I have a ten year old that recently has been talking back and has attitude. What can I do?
Back Talking Reply from Kristina:
I have noticed that boys seem to go through a pre-puberty phase around the age of 9-10. I do not know if your child is male or female, but if he is a boy, he may be experiencing this common phase. Bad attitude, fits of crying or high emotionality, anger, regressive behavior, talking back, and even bed-wetting episodes seem to often crop up in boys at this age, last anywhere from 3-12 months, and then go away again.
Usually during this time, it is possible to pull the child out of their inner-focused mindset by adopting a slightly more strict schedule than usual. Keeping him or her busy and fully scheduled seems to help, so that instead of providing lots of downtime, you help keep your child outwardly focused, and physically/mentally active with stimulating activities, as well as physically demanding activities. This should help improve the attitude and reduce the back-talk. It might be MORE of a challenge at first to get your child to participate in whatever activities you provide for him/her, but as long as you are simply firm and consistent, they will do it, and you should see the results pretty quickly. The activities don't have to be structured, like signing your child up for daily classes at a gymnastics studio or something like that, but could simply be signing him or her up for free after-school tutoring, instituting a more structured and extensive homework/chore schedule at home, setting up weekly scheduled outings with the grandparents, assigning him a fun but involved art or science project to finish by the end of each week, biking with mom every evening after dinner, learning Spanish from the neighbor every afternoon after school... you can be creative with the activities depending on your child and your ability to pay for/transport your child to and from activities, but just make sure they are scheduled consistently, and required.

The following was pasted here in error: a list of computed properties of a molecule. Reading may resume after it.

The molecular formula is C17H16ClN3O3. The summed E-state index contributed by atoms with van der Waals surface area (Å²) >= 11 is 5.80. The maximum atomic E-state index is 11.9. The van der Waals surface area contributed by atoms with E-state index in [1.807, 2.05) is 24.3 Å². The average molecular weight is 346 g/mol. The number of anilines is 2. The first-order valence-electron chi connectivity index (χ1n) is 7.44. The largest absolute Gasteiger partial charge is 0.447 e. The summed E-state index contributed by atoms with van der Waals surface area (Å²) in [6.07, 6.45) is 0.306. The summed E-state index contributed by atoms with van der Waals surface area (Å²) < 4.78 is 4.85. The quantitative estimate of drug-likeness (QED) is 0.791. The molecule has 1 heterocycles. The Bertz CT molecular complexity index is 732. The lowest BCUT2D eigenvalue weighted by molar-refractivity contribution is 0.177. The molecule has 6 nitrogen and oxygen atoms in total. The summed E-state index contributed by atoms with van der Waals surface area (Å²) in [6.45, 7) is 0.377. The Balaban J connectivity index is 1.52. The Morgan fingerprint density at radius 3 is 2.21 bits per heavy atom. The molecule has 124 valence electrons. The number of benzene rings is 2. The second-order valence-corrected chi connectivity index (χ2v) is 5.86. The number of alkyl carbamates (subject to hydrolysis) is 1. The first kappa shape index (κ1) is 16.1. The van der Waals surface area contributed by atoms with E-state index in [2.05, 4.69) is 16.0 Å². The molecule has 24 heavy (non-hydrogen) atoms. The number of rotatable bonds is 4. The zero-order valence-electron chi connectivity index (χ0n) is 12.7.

Try this one technique, and just make sure to give your child space to make mistakes and grow up out of this, while always making your expectations and consequences crystal clear and religiously consistent. Good luck!